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Category Archives: Chronicles

“Two weeks to get a new ship and get it fitted?” I wasn’t too happy with the news.  I had been in a little scrap which ended in the ship melting around me.  I was in Ignoitton and there wasn’t a Roden Shipyards around, so I docked my pod at the Federation Customs station.  I figured I could get a new ship and get out of there fairly quickly, but I was just told by the station manager that it was going to take two weeks.  I figured that I would hang out here and make the most of it.

In the single room quarters I was offered, there was your typical furnishing – bed, sofa, table, and small refrigeration unit.  What surprised me was the view into the central atrium.  The lush park reminded me of home – the trees, shrubs, and lake made a spectacular site.  I took the communications pad and browsed through the station’s services – repair facilities, but no lab or factory.  The medical facilities had something I had never heard of.  Along with the typical cloning facilities, there was something called a “Pediatric Intensive Care Unit” or PICU.  Were there really children here? I wondered.  So, I followed the station directions and found what looked, at first, to be a normal medical center; however, nothing could prepare me for what I was about to experience.

The doors were hand written with sand carved letters ‘P I C U’.  The halls, stark and cold.  The air was cold as it filled my nostrils.  I walked aimlessly through the hallways.  I found myself at the end of Corridor ‘F’, I showed my ID, and the doors opened toward me.  The tension could be cut with a knife and the silence was broken only by the sound of machines chirping busily away.  I walked around a room full of glass wall partitions.  Inside each area was a bed occupied by a small boy or girl.  As I walked in disbelief, a man approached me.  “Are you a family member of one of our patients?” he asked.

“No, sir.  May I ask — Who are all these children?”

“All of these children are fighting one ailment or another.”  He proceeded to tell me about the two children with fluid in their lungs, one little boy who was badly burned during a pirate attack on a civilian transport ship, and others with different illnesses.  As the individual rooms circled the perimeter of PICU-F, my eyes stopped at one particular area.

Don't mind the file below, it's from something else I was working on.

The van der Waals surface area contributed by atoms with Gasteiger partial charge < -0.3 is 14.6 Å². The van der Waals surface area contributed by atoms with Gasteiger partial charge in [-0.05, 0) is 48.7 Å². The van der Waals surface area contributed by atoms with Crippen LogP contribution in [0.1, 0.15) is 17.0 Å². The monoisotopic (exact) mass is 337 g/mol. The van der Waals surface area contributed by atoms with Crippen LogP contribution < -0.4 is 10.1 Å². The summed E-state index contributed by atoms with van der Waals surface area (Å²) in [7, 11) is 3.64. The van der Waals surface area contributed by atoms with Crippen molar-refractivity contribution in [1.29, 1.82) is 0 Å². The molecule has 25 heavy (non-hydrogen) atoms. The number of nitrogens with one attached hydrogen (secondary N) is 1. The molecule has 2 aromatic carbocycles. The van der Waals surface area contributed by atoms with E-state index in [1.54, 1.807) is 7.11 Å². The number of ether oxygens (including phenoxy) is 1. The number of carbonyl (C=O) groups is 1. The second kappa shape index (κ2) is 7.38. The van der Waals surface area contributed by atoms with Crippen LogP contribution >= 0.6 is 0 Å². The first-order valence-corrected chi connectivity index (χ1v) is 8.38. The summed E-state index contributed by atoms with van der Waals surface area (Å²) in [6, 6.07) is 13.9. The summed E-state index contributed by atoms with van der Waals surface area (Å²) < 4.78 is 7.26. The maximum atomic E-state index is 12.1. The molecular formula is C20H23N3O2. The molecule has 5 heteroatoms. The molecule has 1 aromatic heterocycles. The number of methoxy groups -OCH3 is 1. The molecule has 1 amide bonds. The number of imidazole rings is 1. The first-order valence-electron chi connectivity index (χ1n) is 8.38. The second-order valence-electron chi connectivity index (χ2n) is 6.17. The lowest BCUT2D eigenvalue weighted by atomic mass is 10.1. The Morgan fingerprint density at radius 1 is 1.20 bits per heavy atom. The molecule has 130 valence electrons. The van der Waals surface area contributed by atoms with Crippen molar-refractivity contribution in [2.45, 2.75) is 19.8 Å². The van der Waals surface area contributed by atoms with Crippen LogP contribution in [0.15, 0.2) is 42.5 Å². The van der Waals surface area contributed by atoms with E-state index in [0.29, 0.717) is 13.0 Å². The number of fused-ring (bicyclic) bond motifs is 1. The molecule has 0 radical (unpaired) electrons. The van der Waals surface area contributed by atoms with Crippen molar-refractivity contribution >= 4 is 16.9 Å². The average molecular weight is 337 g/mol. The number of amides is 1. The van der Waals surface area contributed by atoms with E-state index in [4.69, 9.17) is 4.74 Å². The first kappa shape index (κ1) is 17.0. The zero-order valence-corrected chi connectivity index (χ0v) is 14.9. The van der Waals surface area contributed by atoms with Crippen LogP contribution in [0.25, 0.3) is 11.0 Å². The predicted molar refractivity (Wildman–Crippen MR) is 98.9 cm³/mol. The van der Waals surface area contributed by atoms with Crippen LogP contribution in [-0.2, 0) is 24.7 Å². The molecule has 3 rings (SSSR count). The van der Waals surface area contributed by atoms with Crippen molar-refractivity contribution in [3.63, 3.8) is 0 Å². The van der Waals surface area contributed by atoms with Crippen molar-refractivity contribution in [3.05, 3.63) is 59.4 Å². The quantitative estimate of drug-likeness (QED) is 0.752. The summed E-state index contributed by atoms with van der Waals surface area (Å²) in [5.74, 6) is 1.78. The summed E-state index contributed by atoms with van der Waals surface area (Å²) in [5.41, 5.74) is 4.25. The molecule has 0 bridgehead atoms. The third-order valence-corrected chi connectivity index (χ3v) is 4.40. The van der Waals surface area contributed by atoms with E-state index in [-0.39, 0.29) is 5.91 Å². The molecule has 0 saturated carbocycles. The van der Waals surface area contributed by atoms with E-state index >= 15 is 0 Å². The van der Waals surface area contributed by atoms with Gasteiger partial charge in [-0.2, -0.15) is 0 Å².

I looked through the glass and gazed upon a beautiful brunette.  Her body was swelled, as if she were pregnant.  Her legs were covered with a fuzzy pink blanket  laying in a bed surrounded by cloth flowers of all sorts.  She was hooked up to all sorts of machines and as I looked through the glass, her chocolate brown eyes opened.  I was moved.


“What is her story, Doctor?” I asked.

“This little girl is Kenna.” the doctor began, “She came in a few weeks ago.  Her parents noticed that her stomach was hard and she was pale.  They brought her in and our bio scanners noticed a mass on her kidneys.  We ran a 360 laser scan on her and found that the mass was weighing on a lung and started wrapping itself around her heart.”

“Doc, you make it sound like this mass is a living thing.”

His face turned very serious.  “It is, in a way.  This Malignant Neoplasm is a group of diseased cells which show properties of uncontrolled growth.  In Kenna’s case, it has grown to approximately one third her normal size.  The fact that it is sitting on her lung makes it difficult for her to breathe and if the MN continues to grow around her heart it could choke her to death.”

I could feel a knot form in my throat, “How does this happen? What’s the cure?”

“The type of MN that Kenna has is very rare and little is known about it’s cause.  What we do know is that it is found in children and about 50 percent of the cases are found in children under two years old.  We do not know of a cure yet, but radiation therapy and anti-neoplasm chemicals are two ways of battling it.”

“Doc, I don’t know what to say.  I can’t believe these kinds of diseases exist.”

He put a hand on my shoulder, “There have been some diseases that we haven’t been able to escape.  Modern medicine hasn’t found a cure for this.  If you would like I can show you a different part of the PICU.”

“If you don’t mind, I think I’d like to stay here… Where am I, anyway?” I looked up at the number on Kenna’s glass wall.

“Area 51, young man.” the doctor answered.  And he turned and walked away.



The preceding chronicle was based on real life events.  To read the real story, click here or go to